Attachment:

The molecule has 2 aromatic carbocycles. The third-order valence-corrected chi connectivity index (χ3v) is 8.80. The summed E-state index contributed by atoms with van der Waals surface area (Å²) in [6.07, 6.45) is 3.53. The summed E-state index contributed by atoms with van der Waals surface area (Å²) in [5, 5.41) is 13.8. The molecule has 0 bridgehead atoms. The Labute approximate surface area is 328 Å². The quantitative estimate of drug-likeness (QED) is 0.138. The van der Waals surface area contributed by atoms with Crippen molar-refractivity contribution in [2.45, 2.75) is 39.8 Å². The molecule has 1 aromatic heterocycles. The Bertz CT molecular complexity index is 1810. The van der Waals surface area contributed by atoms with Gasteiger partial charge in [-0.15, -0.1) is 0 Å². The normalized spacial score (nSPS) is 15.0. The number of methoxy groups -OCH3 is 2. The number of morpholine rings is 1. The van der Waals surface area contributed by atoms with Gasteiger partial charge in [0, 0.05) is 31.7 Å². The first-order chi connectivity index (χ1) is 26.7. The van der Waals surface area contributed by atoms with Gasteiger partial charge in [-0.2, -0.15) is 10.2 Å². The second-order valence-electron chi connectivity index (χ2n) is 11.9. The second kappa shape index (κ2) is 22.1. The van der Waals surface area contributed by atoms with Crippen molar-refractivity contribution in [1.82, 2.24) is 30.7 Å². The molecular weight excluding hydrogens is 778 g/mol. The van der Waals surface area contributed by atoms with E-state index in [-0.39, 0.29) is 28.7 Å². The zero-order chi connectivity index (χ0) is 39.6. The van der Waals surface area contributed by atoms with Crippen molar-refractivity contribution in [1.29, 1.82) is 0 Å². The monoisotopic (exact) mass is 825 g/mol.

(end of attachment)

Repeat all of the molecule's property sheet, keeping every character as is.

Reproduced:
The molecule has 2 aromatic carbocycles. The third-order valence-corrected chi connectivity index (χ3v) is 8.80. The summed E-state index contributed by atoms with van der Waals surface area (Å²) in [6.07, 6.45) is 3.53. The summed E-state index contributed by atoms with van der Waals surface area (Å²) in [5, 5.41) is 13.8. The molecule has 0 bridgehead atoms. The Labute approximate surface area is 328 Å². The quantitative estimate of drug-likeness (QED) is 0.138. The van der Waals surface area contributed by atoms with Crippen molar-refractivity contribution in [2.45, 2.75) is 39.8 Å². The molecule has 1 aromatic heterocycles. The Bertz CT molecular complexity index is 1810. The van der Waals surface area contributed by atoms with Gasteiger partial charge in [-0.15, -0.1) is 0 Å². The normalized spacial score (nSPS) is 15.0. The number of methoxy groups -OCH3 is 2. The number of morpholine rings is 1. The van der Waals surface area contributed by atoms with Gasteiger partial charge in [0, 0.05) is 31.7 Å². The first-order chi connectivity index (χ1) is 26.7. The van der Waals surface area contributed by atoms with Gasteiger partial charge in [-0.2, -0.15) is 10.2 Å². The second-order valence-electron chi connectivity index (χ2n) is 11.9. The second kappa shape index (κ2) is 22.1. The van der Waals surface area contributed by atoms with Crippen molar-refractivity contribution in [1.82, 2.24) is 30.7 Å². The molecular weight excluding hydrogens is 778 g/mol. The van der Waals surface area contributed by atoms with E-state index in [-0.39, 0.29) is 28.7 Å². The zero-order chi connectivity index (χ0) is 39.6. The van der Waals surface area contributed by atoms with Crippen molar-refractivity contribution in [1.29, 1.82) is 0 Å². The monoisotopic (exact) mass is 825 g/mol.